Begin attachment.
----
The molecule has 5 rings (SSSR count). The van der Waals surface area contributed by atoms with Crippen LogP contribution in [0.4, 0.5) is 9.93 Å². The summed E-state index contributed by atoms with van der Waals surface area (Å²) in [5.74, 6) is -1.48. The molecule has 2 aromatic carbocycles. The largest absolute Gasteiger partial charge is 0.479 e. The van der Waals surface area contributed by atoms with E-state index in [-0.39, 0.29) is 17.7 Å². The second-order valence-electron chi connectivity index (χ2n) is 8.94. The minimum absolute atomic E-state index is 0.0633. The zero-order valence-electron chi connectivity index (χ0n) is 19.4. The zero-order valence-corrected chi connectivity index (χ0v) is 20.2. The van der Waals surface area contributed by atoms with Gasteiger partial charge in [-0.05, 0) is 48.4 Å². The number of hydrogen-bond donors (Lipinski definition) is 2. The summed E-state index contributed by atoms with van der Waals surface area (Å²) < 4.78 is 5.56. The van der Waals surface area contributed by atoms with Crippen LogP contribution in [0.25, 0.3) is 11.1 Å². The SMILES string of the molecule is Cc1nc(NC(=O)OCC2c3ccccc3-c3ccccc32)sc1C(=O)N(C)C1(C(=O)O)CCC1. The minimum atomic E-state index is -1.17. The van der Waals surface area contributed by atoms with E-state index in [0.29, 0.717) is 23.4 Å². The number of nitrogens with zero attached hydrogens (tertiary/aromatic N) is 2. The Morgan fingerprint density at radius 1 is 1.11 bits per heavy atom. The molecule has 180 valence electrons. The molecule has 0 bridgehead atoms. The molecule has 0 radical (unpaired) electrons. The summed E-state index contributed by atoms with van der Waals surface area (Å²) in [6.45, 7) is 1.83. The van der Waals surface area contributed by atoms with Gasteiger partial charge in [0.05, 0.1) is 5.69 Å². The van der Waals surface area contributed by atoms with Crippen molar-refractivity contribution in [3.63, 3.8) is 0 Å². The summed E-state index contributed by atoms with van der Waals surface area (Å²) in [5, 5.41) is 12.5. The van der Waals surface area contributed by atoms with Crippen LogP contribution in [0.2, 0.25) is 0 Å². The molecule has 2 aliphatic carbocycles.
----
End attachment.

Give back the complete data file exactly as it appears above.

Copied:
The molecule has 5 rings (SSSR count). The van der Waals surface area contributed by atoms with Crippen LogP contribution in [0.4, 0.5) is 9.93 Å². The summed E-state index contributed by atoms with van der Waals surface area (Å²) in [5.74, 6) is -1.48. The molecule has 2 aromatic carbocycles. The largest absolute Gasteiger partial charge is 0.479 e. The van der Waals surface area contributed by atoms with E-state index in [-0.39, 0.29) is 17.7 Å². The second-order valence-electron chi connectivity index (χ2n) is 8.94. The minimum absolute atomic E-state index is 0.0633. The zero-order valence-electron chi connectivity index (χ0n) is 19.4. The zero-order valence-corrected chi connectivity index (χ0v) is 20.2. The van der Waals surface area contributed by atoms with Gasteiger partial charge in [-0.05, 0) is 48.4 Å². The number of hydrogen-bond donors (Lipinski definition) is 2. The summed E-state index contributed by atoms with van der Waals surface area (Å²) < 4.78 is 5.56. The van der Waals surface area contributed by atoms with Crippen LogP contribution in [0.25, 0.3) is 11.1 Å². The SMILES string of the molecule is Cc1nc(NC(=O)OCC2c3ccccc3-c3ccccc32)sc1C(=O)N(C)C1(C(=O)O)CCC1. The minimum atomic E-state index is -1.17. The van der Waals surface area contributed by atoms with E-state index in [0.29, 0.717) is 23.4 Å². The number of nitrogens with zero attached hydrogens (tertiary/aromatic N) is 2. The Morgan fingerprint density at radius 1 is 1.11 bits per heavy atom. The molecule has 180 valence electrons. The molecule has 0 bridgehead atoms. The molecule has 0 radical (unpaired) electrons. The summed E-state index contributed by atoms with van der Waals surface area (Å²) in [6.45, 7) is 1.83. The van der Waals surface area contributed by atoms with Gasteiger partial charge in [0.05, 0.1) is 5.69 Å². The van der Waals surface area contributed by atoms with Crippen molar-refractivity contribution in [3.63, 3.8) is 0 Å². The summed E-state index contributed by atoms with van der Waals surface area (Å²) in [5, 5.41) is 12.5. The van der Waals surface area contributed by atoms with Crippen LogP contribution in [0.2, 0.25) is 0 Å². The molecule has 2 aliphatic carbocycles.